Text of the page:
silk chiffon seams
I am planning to make a silk chiffon blouse, sleeveless, and with a draped,cowl neckline. I will make it with double layers. When I cut it out, I understand that is best to cut each layer separately so that each layer will be on grain. When I join the shoulder seams, I will sew the two layers as one and finish it with a French seam. But what about the neckline and armhole seams? Should I sew each of them right sides together? And then, how should I finish these seams? Thanks for suggestions.
You might want to try laying down a layer of tissue paper on your cutting table, place the silk chiffon on that in a single layer, then place paper pattern pieces on top and pin thru all three layers and then cut. Yes that means cutting sleeves and other pieces twice, but you will get almost no shifting of the layers.
Make sure you find the cross-grain thread, and lay on cutting table at a perfect right angle to the lengthwise grain. If you see bubbles on the fabric, you can literally blow them out flat. (Even though chiffon is very soft and drapey, if it is cut off-grain, you can end up with sag lines and uneven hems.)
When you get ready to sew seams that are on bias, such as shoulder seams, leave the first layer of tissue paper pinned to the fabric - the paper helps to 'stay' the fabric. You canremove the paper after sewing the seams.
A strip 1/4" wide (and equal to the length of the shoulder seam on the pattern piece) cut from the selvege of the chiffon can also be sewn onto the shoulder seam, to prevent stretch during wearing.
Also very important to "Sew Directionally" (high-to-low or wide-to-narrow) on all seams to avoid seam stretch. Decrease your stitch length (at least 2.0), and use a thread finer than the standard 50/3, and a microtex #70 machine needle. And don't forget to make a stitch-an-press-sample, and have fun!
Kay in LA
Thnak you for the good advice. I'm going to line the blouse with another layer of the chiffon. How do you think I should finish the seams at the armholes and the neckline (draped cowl)? (My first step will be to join both layers at the shoulders and finish with a French seam.)
I you can find it, cotton 2 ply thread is 60/2 is perfect for chiffon, finer seams.
Thank you. I'm going to line the blouse with another layer of the same chiffon. Do you have a suggestion about how to finish the seams at the armholes and the neck?
Can you sew the neckline and armhole seams right sides together, trim and turn, then sew the French seams at the shoulders? That would finish those edges nicely. You could tack the French seams down at the edges if necessary with a few hand stitches to keep them laying flat. Hope this helps.
I think you confirmed what I have to do. I'm going to try it on a muslin first. The chiffon was so expensive, I don't want to make a mistake. It'll help me to check the fit too. I understand from Sandra Betzina's book that it's best to make a chiffon blouse up to 1/3 larger than the bust measurement so it won't look skimpy. Thanks for your help.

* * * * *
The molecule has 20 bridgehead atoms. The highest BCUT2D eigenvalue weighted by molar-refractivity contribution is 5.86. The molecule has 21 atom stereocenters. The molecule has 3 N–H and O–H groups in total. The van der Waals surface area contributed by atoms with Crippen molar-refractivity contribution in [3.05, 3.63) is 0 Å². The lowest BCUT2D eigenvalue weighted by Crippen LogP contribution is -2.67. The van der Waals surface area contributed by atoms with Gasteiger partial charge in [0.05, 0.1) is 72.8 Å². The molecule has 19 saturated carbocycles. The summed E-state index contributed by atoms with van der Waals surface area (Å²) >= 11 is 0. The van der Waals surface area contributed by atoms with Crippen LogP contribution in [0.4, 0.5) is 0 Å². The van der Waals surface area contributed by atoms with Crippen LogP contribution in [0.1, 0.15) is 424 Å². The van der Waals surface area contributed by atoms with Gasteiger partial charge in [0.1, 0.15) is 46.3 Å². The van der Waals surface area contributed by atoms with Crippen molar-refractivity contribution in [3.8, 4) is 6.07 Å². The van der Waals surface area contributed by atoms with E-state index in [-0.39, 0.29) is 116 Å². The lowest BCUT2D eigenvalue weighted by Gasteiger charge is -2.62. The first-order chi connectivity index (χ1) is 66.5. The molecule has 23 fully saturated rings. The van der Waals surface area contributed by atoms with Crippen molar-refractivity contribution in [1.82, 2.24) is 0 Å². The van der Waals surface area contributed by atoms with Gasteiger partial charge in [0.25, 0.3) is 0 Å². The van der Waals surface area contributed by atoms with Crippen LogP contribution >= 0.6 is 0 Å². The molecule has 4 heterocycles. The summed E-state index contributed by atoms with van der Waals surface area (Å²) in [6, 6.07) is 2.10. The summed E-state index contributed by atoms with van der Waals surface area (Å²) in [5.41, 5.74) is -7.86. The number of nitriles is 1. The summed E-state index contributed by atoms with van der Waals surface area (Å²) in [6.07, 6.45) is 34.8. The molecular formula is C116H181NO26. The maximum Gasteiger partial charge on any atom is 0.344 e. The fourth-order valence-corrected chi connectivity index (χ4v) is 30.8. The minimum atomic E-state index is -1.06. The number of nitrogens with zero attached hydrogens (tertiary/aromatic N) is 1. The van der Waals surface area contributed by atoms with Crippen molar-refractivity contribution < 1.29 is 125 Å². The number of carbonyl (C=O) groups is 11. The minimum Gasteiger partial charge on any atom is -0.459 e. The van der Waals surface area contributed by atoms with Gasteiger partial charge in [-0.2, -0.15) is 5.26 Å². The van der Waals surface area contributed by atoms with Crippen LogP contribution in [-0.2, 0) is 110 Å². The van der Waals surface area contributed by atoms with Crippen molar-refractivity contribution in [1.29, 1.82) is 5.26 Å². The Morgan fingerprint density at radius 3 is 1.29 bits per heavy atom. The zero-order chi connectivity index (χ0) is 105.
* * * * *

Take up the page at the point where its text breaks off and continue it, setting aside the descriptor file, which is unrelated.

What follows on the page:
You're welcome.....let us know how it turns out.Follow your bliss ~~ Joseph Campbell
Edited 10/22/2004 12:23 am ET by Sandy
OK. I hope I can get to it soon--I have so many interruptions in my life that I don't have control over!. But sewing is good therapy for me.
I would sew the outer layer and inner layer shoulders together sepately leaving a turning gap in the lining layer then sew right sides together at the neck and arm holes . i would then turn it right side out through the shoulder seams and the slip stitch the shoulder seam together by hand . This way the only place the two layers are joined are at the nek and arm hole not at the shoulder seams.This way you wont get any seam visible at the shoulder as you would if you use a french seam after sewing neck fronts and backs separately . Like lineing a vest without the front opening.
Sandy outlined the method I was thinking of with the shoulder seams sewn after arm and neck. I made a georgette two layer bias top recently that I finished the arm and neck by sewing right sides together. It worked very well and the edges look great, much nicer than any kind of hemming or top stitching in this case. I did not plan the assembly as I was changing my mind as I went along and ended up doing some fabric gymnastics to get all the seams sewn right sides together. Shoulder seams last would have made it easier.
Dear ElisabethI think your description is what I'm looking for--a way to engineer the construction. And, I think I can finish the seams after I sew right sides together. I'll try it on my muslin first. Thank you.
I have finished edges with a contrasting bias strip for great results. There are directions in Fabric Savvy. You could also use a baby hem (but practice first!). There are good directions in an old Threads mag. I can't find it right now, but I originally located it using the online index.
The tissue paper is a good idea. You also might want to get a straight stitch plate for your machine to prevent the chiffon from being pulled into it. Definitely find the crossgrain & cut each piece separately - it's time consuming but well worth the trouble. Trust me...I found out the hard way! :)
The article I found useful was Threads #58, pg. 48 - Sewing with sheer silk fabric. Karin
Thanks, kjp and all. I have FABRIC SAVVY and will refer to it. And I have past copies of THREADS too. I'll do the research. I'm planning on doing a muslin first; maybe my imagination is projecting an "engineering" problem that really doesn't exist!
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